[oclug] Vim Rulez (was Programming Wars - Final Results)
Michael P. Soulier
msoulier at storm.ca
Wed Apr 18 08:10:49 EDT 2001
On Wed, Apr 18, 2001 at 12:42:49AM -0400, Jon Earle wrote:
> Somewhere, there's always a holy war to be fought. :)
When we're done here we'll go back to Perl vs. Python. Or better yet,
Gnome vs. KDE. Or bloated, desktop systems vs. plain old X-Windows. Or... I'm
sure we can come up with something. :)
> What, you mean Escape Meta Alt Control Shift? Or Eight Megs And Constantly
I was actually getting used to the interface in the 6 months I forced
myself to use it. I was getting arthritis mind you... The broken Perl modes
finally pushed me over the edge.
> > I personally love the interface, even though it takes a certain
> > sophistication in a user to truly appreciate it's raw efficiency.
> Or a certain sickness. ;)
Yeah, that doesn't hurt either. :)
> Actually, I was brought up first on DOS with edlin, then edit. From there
> to a brief flirtation with Wordstar, then on to pcwrite. Wordperfect
> eventually replaced pcwrite as my word processor of choice. Notepad came along
> later but I always preferred plain ol' edit.
Hmm. Edlin. Scary. Used it once to hack my autoexec.bat file, and then we
ripped off a better version of DOS that came with edit. PCwrite sounds
familiar. I think I used that... Used Wordperfect for a while in school, then
ripped off MS Word 6. I still have the floppies. I gave up on it when we found
out that rtf wasn't rtf and making Word and Wordperfect talk to each other was
Played with Notepad but as the internet was getting big, I kept getting
these pesky Unix files with no carriage returns so they were one long stream
of text in Notepad, so I went back to edit. It actually understood Unix file
format. Then work stuck me full time on a Unix box at work and installed Linux
at home. Used Vi for ages, but I wanted syntax shading, and the hardcoded
buffers sizes in vanilla Vi pissed me off 'cause we have really large files at
work. So, I learned Emacs.
After O'Reilly's book on GNU Emacs, I got mildly pissed off that a lot of
the configuration wouldn't work in XEmacs, but I adapted. But, I do Perl 95%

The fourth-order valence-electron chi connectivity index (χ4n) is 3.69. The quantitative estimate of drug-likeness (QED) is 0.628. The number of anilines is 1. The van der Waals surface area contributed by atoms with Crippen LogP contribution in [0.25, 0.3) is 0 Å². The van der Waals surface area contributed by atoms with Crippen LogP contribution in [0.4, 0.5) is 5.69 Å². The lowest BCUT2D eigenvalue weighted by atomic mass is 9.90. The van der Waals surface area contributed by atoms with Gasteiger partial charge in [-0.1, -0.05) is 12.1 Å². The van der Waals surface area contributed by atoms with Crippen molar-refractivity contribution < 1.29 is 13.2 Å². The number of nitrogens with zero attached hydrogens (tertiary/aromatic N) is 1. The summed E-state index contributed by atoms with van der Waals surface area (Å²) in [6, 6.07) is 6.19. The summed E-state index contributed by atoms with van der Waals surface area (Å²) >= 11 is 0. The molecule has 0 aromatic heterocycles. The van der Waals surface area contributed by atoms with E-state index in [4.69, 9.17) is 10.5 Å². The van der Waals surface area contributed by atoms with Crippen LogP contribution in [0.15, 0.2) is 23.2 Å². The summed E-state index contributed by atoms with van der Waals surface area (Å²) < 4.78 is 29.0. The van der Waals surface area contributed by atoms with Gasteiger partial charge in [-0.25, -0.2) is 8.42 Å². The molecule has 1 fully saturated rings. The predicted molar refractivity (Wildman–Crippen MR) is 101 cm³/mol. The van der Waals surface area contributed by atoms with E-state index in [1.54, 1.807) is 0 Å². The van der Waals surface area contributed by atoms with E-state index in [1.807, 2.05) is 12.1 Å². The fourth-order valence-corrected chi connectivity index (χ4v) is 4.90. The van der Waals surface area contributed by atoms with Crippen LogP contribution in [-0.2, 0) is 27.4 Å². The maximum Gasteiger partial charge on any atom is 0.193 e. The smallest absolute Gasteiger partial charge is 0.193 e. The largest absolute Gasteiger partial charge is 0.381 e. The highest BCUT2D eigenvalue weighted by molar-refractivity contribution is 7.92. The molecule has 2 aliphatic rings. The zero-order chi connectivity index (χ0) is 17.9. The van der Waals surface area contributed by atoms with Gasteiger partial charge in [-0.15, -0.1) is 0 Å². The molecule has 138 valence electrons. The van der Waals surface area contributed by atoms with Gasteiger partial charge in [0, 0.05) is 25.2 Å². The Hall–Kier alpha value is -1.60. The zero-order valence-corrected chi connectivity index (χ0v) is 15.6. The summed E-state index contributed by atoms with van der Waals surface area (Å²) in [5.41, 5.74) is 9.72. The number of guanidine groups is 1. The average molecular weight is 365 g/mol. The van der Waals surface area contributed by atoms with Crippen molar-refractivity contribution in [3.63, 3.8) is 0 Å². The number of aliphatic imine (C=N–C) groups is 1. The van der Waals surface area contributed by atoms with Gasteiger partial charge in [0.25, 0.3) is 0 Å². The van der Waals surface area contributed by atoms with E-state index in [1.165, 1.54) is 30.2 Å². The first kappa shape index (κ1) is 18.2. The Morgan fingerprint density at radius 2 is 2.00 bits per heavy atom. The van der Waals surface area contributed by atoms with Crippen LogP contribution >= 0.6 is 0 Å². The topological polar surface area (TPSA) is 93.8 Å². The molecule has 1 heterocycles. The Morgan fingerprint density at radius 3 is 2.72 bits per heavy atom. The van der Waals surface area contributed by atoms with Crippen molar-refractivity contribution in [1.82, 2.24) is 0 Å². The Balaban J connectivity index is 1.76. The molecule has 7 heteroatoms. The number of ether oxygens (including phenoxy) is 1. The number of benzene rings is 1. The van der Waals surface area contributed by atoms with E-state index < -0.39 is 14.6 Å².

of the time and Emacs' perl modes suck. Moved my code on me incorrectly for
the last time so I shut it down, with a minor tear that I was losing such cool
features as ange-ftp, and the edit-compile speedups, and syntax highlighting,
and I went back to Vi. Then I found Vim. The story has thus far ended there.
Oh, and the Vi emulation in Emacs sucks, so don't believe Emacs people
when they tell you that Vi isn't necessary.
> On Linux, let's see. After deciding that vi sucked (grin), I used pico for a
> bit. It sucked so I went to joe, and have been fairly satisfied since. I use
> vi for some tasks, and some features of vim are nice, but that damn escape key
> has just got to go. It's an editor after all... I shouldn't have to
> instruct the editor to actually _edit_... then take a further instruction to
> _stop_ editing.
pico's built on microemacs anyway, but at least it's light. It should be,
it doesn't do anything.
As for the mode paradigm, look at it this way. You cause yourself an extra
keystroke so that all of the keystrokes that follow are very, very efficient.
I've tried navigating via the keyboard in Emacs, hence the arthritis. I don't
like reaching for the mouse, that's inefficient. I'll take the extra keystroke
to go into command mode to be able to navigate in an efficient manner.
It's not for everyone, so no one can complain if you don't like it. Just
don't ditch it for the wrong reasons. I understand why Stallman used the
single-mode paradigm, hence why Ctrl and Meta were necessary. He actually used
a fairly consistent "Ctrl to access bound functions", "Meta to access
functions by name" scheme that's rather nice. However, my fingers aren't up
for the keyboard acrobatics, and I'm a guitarist for cryin' out loud. I
understand the paradigm, even if I don't like it.
I miss Emacs for something though. Some of the modes are very capable.
Here's a question I plan to post and get flamed for on Usenet, but I need
to ask it. If the Unix philosophy involves having small applications working
together to accomplish your task, then does not Emacs violate this philosophy
in attempting to do everything? Same goes for Netscrape?
Michael P. Soulier <msoulier at storm.ca>
"Please reboot for changes to take effect."
12:59am up 45 days, Linux 2.2.12
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